The second act of the film sees us join the Tour. This is probably the most lively and bright section of the film. You get a sense of the pomp and splendour associated with the Tour and there is a real carnival atmosphere. Then you see the cyclists going through hell. What struck me here was the variety of characters in the crowds as they cheered the riders on. Every body type and nation is represented in some way. There is so much going on in the frames in terms of motion and colour, even when there may only be two characters in view. There is a lot of detail being displayed. It is within this act that Belleville Rendezvous transitions from a typical sporting feature to a crime caper and I got into the story much more. Up to this point I was not really sure what was happening but I was enjoying looking at what was on the screen.

Without wanting to spoil the film there are some lovely moments in the second and third act. The link between the opening sequence and third act is that Madame Souza ends up teaming with the Triplets of Belleville. They are a very odd trio. They behave very much like children stuck in elderly bodies and their choice of food is ... interesting. The fishing sequence was particularly striking, a mix of comedy and the gross – a frog-shower is created to provide dinner. They could have easily been witches in another film. The performance of the Triplets, accompanied by Madam Souza on percussion was sublime for the sound, movement on screen and the creativity of the instruments. It brought to mind the stage show “Stomp” and a percussion workshop I did for work that made use of grills, tubes and shopping trolleys.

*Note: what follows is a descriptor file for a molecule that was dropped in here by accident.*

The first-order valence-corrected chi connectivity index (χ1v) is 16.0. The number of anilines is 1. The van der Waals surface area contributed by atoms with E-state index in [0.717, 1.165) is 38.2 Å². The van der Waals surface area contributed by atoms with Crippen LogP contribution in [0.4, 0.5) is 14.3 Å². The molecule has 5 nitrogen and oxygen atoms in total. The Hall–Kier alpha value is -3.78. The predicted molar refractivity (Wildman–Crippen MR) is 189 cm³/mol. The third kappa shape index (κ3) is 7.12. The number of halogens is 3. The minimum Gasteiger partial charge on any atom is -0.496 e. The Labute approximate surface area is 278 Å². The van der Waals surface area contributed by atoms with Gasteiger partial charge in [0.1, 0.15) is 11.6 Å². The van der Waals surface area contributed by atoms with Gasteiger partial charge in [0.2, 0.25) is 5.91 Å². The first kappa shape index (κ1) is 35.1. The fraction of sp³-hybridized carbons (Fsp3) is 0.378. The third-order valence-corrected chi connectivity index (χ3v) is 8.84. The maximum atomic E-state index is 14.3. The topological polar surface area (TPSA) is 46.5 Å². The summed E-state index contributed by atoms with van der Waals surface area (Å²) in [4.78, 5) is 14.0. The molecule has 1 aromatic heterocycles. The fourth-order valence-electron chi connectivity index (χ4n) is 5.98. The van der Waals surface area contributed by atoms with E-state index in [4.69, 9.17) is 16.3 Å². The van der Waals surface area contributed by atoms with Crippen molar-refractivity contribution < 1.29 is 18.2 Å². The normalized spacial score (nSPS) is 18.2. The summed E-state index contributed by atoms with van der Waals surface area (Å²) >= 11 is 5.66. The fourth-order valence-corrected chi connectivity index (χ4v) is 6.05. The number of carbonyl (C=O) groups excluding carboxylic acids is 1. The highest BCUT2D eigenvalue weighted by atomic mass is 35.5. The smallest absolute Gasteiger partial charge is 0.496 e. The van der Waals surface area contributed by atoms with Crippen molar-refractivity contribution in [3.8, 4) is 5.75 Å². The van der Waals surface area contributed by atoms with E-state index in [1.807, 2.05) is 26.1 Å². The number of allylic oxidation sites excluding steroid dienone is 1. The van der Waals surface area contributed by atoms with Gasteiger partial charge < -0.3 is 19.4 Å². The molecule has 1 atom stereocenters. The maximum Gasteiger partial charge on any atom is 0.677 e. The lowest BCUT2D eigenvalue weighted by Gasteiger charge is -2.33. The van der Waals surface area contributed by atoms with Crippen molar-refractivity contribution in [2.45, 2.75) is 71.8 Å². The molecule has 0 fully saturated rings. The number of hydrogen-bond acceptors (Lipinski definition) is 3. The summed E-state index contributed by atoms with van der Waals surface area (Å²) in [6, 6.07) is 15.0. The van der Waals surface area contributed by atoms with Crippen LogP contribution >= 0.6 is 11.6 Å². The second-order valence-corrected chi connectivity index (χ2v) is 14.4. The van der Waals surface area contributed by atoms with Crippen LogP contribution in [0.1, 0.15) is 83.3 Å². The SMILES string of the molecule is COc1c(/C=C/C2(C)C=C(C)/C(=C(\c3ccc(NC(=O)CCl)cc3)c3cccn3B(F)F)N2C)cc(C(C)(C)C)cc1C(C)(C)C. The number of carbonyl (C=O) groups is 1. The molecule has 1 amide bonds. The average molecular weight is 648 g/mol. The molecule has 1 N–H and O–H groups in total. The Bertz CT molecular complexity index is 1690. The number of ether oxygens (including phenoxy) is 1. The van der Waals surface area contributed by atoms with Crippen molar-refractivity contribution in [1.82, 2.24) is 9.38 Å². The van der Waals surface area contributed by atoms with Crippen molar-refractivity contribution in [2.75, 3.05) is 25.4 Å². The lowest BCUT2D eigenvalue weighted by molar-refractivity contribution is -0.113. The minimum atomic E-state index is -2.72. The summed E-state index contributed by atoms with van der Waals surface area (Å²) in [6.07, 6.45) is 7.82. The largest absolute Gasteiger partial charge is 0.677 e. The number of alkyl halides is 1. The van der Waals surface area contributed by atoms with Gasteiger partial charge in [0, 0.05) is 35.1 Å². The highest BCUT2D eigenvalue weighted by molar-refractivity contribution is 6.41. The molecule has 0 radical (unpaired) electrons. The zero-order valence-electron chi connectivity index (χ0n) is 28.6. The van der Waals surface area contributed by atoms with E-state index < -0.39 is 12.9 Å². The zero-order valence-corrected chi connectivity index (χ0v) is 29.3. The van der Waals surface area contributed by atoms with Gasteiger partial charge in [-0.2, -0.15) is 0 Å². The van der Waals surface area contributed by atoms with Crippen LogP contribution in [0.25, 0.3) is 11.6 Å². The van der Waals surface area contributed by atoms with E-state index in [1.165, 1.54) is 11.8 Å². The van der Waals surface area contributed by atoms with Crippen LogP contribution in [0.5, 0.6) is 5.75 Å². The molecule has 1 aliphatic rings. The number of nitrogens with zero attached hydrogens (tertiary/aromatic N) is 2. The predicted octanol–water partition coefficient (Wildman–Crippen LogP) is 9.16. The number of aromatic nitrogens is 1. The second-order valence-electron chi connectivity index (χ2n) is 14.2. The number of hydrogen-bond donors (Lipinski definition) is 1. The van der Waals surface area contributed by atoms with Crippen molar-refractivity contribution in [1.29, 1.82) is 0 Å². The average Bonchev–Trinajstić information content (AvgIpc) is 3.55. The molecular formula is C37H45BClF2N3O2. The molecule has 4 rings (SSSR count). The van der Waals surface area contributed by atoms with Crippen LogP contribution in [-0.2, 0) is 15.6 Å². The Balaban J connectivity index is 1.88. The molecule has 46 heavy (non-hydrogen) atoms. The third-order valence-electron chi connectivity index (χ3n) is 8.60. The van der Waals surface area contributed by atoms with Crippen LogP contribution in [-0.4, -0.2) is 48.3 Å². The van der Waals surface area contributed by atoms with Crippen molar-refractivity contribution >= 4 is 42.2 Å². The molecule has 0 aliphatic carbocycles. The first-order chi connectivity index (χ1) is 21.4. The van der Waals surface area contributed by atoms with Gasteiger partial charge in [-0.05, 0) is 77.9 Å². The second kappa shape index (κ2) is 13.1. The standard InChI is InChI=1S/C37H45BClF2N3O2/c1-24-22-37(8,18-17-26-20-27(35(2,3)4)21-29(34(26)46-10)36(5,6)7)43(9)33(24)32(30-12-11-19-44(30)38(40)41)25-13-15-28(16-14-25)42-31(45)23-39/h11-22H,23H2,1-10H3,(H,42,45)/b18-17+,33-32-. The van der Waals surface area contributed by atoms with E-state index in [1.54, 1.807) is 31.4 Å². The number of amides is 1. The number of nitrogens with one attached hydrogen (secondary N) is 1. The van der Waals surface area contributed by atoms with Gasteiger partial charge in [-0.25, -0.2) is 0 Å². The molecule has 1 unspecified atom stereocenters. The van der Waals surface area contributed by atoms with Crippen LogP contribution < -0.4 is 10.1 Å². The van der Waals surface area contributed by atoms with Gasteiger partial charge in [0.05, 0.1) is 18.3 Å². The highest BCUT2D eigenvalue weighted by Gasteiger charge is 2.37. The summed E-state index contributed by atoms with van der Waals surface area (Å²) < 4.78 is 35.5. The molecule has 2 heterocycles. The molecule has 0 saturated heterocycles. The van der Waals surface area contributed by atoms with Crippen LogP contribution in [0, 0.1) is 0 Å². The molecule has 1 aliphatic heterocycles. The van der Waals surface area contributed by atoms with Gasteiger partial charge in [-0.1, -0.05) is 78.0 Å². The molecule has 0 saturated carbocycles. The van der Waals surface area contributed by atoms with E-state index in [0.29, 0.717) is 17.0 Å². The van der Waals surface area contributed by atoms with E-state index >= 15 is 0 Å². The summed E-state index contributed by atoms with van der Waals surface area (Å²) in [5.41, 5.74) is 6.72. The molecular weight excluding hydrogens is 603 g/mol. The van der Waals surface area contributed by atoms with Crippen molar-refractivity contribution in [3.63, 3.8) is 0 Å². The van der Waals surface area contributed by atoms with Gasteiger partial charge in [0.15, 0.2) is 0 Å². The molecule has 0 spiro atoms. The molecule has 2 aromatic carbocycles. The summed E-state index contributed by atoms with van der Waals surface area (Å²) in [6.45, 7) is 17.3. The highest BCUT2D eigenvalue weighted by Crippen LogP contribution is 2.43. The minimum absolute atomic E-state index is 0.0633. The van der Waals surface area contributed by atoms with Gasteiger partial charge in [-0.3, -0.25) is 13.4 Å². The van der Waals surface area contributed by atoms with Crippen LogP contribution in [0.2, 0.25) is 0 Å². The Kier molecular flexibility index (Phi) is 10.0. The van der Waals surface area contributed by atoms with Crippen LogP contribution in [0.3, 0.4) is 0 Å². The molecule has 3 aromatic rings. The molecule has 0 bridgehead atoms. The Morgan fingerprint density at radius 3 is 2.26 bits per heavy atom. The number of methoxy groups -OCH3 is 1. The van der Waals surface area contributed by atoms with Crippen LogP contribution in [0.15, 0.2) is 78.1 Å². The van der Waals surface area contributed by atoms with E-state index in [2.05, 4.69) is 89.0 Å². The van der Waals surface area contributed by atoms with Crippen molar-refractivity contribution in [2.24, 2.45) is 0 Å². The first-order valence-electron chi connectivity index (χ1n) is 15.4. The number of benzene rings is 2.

I’ve hinted at the colour palette above and, much like The Illusionist, it tends towards pastel shades. Whereas The Illusionist had reds and blues in addition to the those associated with town and countryside, this feels brown, grey and green. The interiors feel dark, dirty and faded. The training montage is at night and looks almost as if the film is ill. My lasting memory of the Tour de France sequence is that of dust. It feels dirty and squalid in its colours and tones even though we see all of the colours in the rainbow. The scenes in urban areas feel grey and polluted. The palette certainly matched the tone of each of the scenes beautifully.